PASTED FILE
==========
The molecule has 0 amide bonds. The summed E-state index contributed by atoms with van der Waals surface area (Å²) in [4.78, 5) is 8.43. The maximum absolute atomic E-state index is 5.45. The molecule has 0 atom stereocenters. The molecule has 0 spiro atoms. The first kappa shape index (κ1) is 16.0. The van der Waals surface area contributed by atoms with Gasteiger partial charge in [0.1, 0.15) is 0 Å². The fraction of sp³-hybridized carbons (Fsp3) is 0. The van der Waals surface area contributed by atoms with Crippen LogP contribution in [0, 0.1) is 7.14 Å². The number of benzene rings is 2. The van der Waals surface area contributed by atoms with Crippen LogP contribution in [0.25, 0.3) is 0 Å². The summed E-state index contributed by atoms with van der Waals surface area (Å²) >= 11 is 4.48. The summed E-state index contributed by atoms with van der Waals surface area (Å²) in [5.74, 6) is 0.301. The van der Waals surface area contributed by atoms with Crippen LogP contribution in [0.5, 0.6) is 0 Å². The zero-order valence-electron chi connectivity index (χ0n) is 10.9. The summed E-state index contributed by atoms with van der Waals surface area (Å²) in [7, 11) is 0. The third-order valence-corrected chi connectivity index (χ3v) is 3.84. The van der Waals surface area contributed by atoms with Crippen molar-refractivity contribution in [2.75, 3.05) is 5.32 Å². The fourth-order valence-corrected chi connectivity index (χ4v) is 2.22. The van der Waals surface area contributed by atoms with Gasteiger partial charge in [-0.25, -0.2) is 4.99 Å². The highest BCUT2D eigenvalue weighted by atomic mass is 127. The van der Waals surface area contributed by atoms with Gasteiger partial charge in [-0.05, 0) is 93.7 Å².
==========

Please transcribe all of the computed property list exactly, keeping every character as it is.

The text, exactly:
The molecule has 0 amide bonds. The summed E-state index contributed by atoms with van der Waals surface area (Å²) in [4.78, 5) is 8.43. The maximum absolute atomic E-state index is 5.45. The molecule has 0 atom stereocenters. The molecule has 0 spiro atoms. The first kappa shape index (κ1) is 16.0. The van der Waals surface area contributed by atoms with Gasteiger partial charge in [0.1, 0.15) is 0 Å². The fraction of sp³-hybridized carbons (Fsp3) is 0. The van der Waals surface area contributed by atoms with Crippen LogP contribution in [0, 0.1) is 7.14 Å². The number of benzene rings is 2. The van der Waals surface area contributed by atoms with Crippen LogP contribution in [0.25, 0.3) is 0 Å². The summed E-state index contributed by atoms with van der Waals surface area (Å²) >= 11 is 4.48. The summed E-state index contributed by atoms with van der Waals surface area (Å²) in [5.74, 6) is 0.301. The van der Waals surface area contributed by atoms with Crippen LogP contribution in [0.5, 0.6) is 0 Å². The zero-order valence-electron chi connectivity index (χ0n) is 10.9. The summed E-state index contributed by atoms with van der Waals surface area (Å²) in [7, 11) is 0. The third-order valence-corrected chi connectivity index (χ3v) is 3.84. The van der Waals surface area contributed by atoms with Crippen molar-refractivity contribution in [2.75, 3.05) is 5.32 Å². The fourth-order valence-corrected chi connectivity index (χ4v) is 2.22. The van der Waals surface area contributed by atoms with Gasteiger partial charge in [-0.25, -0.2) is 4.99 Å². The highest BCUT2D eigenvalue weighted by atomic mass is 127. The van der Waals surface area contributed by atoms with Gasteiger partial charge in [-0.05, 0) is 93.7 Å².